Mainstream, 313 pages
Cover art by Trisha FitzGerald
I walked in and saw her smoking and I gave her a hard time about it. I know I’m a jerk. I think that when Suzanne’s famous novel finally comes out, it’ll bring that to light. In the meantime, I just have to act normal. The thing is, it’s not all on me. Living with somebody with depression is tough. I’m not just whining to hear myself talk either. I’d like you to walk a mile in my shoes, as they say. To wake up every morning to this sad-sack lying next to you and then judge me.
I knew she was damaged goods when we met, but it’s amazing what a person will overlook when there is blinding beauty to be had. She was shy and that somehow made her more appealing. I don’t know what it is about shy girls with glasses, but add big blue eyes, long blond hair and perfect teeth and I think most guys would do just about anything.
Just about anything is what I did do. She tried to kill herself a few months into our relationship. I should have run. My mother called while I was at the hospital waiting for her. Mom is a class act. She actually told me to break up with Suzanne while she was still in the hospital. Before she could start leaning on me too much.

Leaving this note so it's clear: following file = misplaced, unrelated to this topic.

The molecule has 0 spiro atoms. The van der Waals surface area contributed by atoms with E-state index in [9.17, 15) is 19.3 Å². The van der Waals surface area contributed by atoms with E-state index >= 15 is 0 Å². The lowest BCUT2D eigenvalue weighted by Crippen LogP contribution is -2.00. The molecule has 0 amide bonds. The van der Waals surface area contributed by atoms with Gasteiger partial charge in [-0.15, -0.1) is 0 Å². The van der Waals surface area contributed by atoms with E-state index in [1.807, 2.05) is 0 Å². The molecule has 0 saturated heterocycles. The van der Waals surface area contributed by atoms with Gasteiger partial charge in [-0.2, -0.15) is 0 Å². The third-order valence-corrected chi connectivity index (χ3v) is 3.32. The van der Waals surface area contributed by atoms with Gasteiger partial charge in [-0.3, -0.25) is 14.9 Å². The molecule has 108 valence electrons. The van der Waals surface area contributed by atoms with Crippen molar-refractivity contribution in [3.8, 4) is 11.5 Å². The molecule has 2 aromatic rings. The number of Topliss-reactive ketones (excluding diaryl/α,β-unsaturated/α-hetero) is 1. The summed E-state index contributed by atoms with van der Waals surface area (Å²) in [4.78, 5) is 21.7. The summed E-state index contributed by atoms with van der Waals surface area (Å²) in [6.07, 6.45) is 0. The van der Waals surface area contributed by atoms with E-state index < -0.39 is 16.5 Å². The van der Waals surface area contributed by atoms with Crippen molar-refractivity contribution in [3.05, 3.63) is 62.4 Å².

So, maybe that’s where my tendencies to be a jerk come from, but it is what it is. I was kidding about my mom. I love her. She’s really the only person in this whole world who has my back.
Maybe I sound defensive, but it’s because I’m not the bad guy here and I want people to know it, because things are getting weird and if things go bad, I want it known that I had nothing to do with any of it.
Suzanne Miles was trying to be a good mother and failing. She knew it would be emblazoned on her tombstone one day, failed mother. Yet, she was trying. It was the only thing that counted, now that all the others were gone. It was woven into the fabric of who she was. When her family died, it was a bang, crash, all gone kind of thing. No slow debilitating diseases, or medical jargon dished out by wan, serious, overworked and underpaid hospital residents. It was a deafening sound followed by years of silence.
Suzanne hadn’t thought about them in a long time, except for the occasional warm memory. Her older brother building a campfire in the fire pit, her mother arranging the ingredients for smores on an Anchor Hocking glass plate, her little sister, all pig-tails and high pitched giggles as Ronnie tackled her on the lawn. Laughing with mouths stuffed with gooey marshmallow and chocolate. Ingrid giggling so hard she spat out a warm glob onto Mom’s jacket. Mom’s pretended disgust as she wiped it away.
She had had it good. Past tense. That’s two ‘hads’. Hers was the family everyone aspired to. The girls at school all angled for invitations to slumber parties and the boys curried Ronnie’s favor and begged to come over to the Richards’ house, the best house in the neighborhood. The house where on every Halloween, a new tableau of horrible and delightful scariness awaited the children. They gave out full sized candy bars; this was the measure of their good family worth.